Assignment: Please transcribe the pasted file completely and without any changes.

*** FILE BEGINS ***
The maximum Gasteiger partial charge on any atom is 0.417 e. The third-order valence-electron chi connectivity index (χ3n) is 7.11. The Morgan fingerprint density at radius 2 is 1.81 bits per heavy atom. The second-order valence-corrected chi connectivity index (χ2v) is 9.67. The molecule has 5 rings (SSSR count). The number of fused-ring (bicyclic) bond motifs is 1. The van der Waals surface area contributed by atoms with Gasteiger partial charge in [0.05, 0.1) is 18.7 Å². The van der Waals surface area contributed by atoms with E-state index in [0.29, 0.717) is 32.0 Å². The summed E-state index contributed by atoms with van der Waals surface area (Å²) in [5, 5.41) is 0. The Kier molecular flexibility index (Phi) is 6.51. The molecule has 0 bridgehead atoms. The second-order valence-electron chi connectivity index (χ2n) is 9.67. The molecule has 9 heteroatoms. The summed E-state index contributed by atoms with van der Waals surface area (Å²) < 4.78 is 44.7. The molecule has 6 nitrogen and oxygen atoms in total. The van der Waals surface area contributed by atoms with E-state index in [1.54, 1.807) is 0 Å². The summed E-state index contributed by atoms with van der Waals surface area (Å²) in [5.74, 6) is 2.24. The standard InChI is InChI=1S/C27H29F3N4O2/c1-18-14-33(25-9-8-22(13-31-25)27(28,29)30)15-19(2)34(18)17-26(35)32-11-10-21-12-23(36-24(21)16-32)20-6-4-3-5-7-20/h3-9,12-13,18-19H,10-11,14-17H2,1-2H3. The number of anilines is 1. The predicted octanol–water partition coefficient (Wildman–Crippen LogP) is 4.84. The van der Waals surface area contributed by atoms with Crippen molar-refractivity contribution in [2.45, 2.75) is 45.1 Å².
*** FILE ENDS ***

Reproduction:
The maximum Gasteiger partial charge on any atom is 0.417 e. The third-order valence-electron chi connectivity index (χ3n) is 7.11. The Morgan fingerprint density at radius 2 is 1.81 bits per heavy atom. The second-order valence-corrected chi connectivity index (χ2v) is 9.67. The molecule has 5 rings (SSSR count). The number of fused-ring (bicyclic) bond motifs is 1. The van der Waals surface area contributed by atoms with Gasteiger partial charge in [0.05, 0.1) is 18.7 Å². The van der Waals surface area contributed by atoms with E-state index in [0.29, 0.717) is 32.0 Å². The summed E-state index contributed by atoms with van der Waals surface area (Å²) in [5, 5.41) is 0. The Kier molecular flexibility index (Phi) is 6.51. The molecule has 0 bridgehead atoms. The second-order valence-electron chi connectivity index (χ2n) is 9.67. The molecule has 9 heteroatoms. The summed E-state index contributed by atoms with van der Waals surface area (Å²) < 4.78 is 44.7. The molecule has 6 nitrogen and oxygen atoms in total. The van der Waals surface area contributed by atoms with E-state index in [1.54, 1.807) is 0 Å². The summed E-state index contributed by atoms with van der Waals surface area (Å²) in [5.74, 6) is 2.24. The standard InChI is InChI=1S/C27H29F3N4O2/c1-18-14-33(25-9-8-22(13-31-25)27(28,29)30)15-19(2)34(18)17-26(35)32-11-10-21-12-23(36-24(21)16-32)20-6-4-3-5-7-20/h3-9,12-13,18-19H,10-11,14-17H2,1-2H3. The number of anilines is 1. The predicted octanol–water partition coefficient (Wildman–Crippen LogP) is 4.84. The van der Waals surface area contributed by atoms with Crippen molar-refractivity contribution in [2.45, 2.75) is 45.1 Å².